A project manager and specialist in building services, Alan says, “before you start thinking about who to contact to set up your complete solar system, it can be important to think about where to place your panels. It is essential to monitor the sun and its passage over your property as well as consider what you will be using the solar energy for.

“If you need the energy to power air-conditioning in the house and fans in the stables in the hot summer months you will want to place the panels facing east/west. If you need them for electricity during the dark winter months you will want to face them north.”

Alan highlighted the fact that you can split the panels up and place them in two different spots as a combination for summer and winter.

But decide what your main need is before you place them.
It is recommended that solar panels are placed on an existing roof and a frame then built to set the panels in. A correctly engineered roof is a safeguard for your solar panels and you need to make sure there is enough room and that the roof is facing the ‘correct’ way for your needs. The panels weigh about 20kg each and are around 100x80cm. These can be placed on the stable roof, a shed or the house, but you will need a power connection between the buildings if you want to utilise the energy in several places.

Alan points out an important consideration:
“Placing the panels near the horses and the stables, where the power is often utilised, will seem ideal, but keep in mind the dust concentration, especially in a country like Australia.”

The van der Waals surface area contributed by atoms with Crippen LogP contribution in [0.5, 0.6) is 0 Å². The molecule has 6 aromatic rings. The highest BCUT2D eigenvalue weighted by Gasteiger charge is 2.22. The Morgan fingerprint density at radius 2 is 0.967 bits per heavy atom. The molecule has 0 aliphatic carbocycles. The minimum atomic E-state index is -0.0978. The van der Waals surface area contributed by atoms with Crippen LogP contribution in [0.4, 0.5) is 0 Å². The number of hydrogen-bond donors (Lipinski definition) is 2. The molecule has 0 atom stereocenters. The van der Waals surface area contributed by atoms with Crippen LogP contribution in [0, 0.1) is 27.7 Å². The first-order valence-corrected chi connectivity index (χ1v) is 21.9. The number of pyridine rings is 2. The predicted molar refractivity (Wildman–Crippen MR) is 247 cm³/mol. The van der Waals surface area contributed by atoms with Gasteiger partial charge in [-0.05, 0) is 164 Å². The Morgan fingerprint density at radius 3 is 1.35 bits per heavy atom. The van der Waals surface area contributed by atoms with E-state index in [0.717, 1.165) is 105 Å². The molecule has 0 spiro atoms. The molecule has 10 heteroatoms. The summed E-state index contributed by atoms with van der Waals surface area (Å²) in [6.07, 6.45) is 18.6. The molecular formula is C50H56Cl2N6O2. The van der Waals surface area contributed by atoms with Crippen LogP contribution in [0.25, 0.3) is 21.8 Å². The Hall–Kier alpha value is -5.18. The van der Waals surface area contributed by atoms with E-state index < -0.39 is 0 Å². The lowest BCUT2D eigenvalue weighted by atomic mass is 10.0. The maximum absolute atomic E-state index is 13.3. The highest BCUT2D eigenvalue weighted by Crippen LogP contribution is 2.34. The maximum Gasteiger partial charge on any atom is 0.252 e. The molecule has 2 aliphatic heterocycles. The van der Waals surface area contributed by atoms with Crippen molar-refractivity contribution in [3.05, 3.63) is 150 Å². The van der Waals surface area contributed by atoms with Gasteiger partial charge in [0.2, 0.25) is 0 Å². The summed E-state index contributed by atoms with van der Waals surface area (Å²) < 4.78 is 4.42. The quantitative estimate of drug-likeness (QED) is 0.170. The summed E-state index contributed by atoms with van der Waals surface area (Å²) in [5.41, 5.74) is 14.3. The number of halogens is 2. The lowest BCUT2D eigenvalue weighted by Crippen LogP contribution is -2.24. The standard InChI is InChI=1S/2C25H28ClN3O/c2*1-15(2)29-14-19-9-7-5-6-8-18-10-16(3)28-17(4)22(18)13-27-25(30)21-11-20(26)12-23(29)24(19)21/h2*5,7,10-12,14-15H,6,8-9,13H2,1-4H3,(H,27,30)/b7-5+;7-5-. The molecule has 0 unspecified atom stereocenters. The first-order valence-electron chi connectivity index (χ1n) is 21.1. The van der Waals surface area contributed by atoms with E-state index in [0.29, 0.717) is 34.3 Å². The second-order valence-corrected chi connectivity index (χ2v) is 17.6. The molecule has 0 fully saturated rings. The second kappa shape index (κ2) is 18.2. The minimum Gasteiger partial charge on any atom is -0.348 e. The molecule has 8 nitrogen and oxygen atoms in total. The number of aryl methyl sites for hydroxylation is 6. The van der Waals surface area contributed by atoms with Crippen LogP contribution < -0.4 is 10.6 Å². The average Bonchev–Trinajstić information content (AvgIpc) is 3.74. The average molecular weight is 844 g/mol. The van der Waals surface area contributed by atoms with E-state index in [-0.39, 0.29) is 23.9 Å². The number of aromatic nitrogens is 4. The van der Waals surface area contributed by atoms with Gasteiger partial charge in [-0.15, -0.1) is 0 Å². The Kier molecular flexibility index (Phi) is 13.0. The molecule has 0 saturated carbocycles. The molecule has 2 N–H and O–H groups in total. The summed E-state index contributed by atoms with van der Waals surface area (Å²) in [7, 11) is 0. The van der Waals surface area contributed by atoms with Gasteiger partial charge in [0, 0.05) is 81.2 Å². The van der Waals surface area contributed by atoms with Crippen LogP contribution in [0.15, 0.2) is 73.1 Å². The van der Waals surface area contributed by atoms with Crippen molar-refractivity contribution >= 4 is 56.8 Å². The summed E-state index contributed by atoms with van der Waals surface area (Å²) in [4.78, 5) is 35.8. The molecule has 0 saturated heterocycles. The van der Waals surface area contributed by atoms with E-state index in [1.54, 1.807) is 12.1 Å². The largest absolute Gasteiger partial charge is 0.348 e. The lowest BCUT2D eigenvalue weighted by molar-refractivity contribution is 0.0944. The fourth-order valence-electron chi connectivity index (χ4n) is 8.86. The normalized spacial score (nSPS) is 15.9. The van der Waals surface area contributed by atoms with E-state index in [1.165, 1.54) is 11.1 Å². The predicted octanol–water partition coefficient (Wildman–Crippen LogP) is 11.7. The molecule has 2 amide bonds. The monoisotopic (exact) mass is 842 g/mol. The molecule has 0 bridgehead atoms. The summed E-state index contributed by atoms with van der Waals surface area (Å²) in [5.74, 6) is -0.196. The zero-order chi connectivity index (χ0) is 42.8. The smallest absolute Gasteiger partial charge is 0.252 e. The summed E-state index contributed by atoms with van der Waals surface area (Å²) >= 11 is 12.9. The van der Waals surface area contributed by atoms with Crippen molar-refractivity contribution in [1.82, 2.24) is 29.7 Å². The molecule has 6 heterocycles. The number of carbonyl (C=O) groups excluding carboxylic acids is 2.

For the panels to be efficient they will need cleaning and if they are placed close to horses in a dusty environment it can be beneficial to think of cleaning access before even setting up the panels. Alan adds that, “Solar panels have a special film to ensure cleanliness, but if they are washed too hard this film can be rubbed off - similar to your non-stick frying pans or a rice cooker! Rain will naturally clean the panels, but in the summer months we all know we don’t see much of that.”

A standard recommendation for a general property to be solar powered is 16 panels, each producing between 250 and 280 watts per panel. For larger properties, up to 30 panels can be installed, but Alan reassures us that “it all helps” and you can even get away with having less.

Choosing a reputable manufacturer is essential and the company you select should provide you with a 25-year warranty as solar systems last for decades. But keep in mind; a warranty might be no good if the original installer is out of business, so make sure you go with an installer with a good track record. Alan recommends choosing quality (he chose an Australian brand for his property) over Chinese imported panels.

Next issue will cover specific options of cost of installation – maintenance – making the switch (solar-powered products).




Register your email to receive
the Sneak Peek newsletter



Heap - iOS and Web Analytics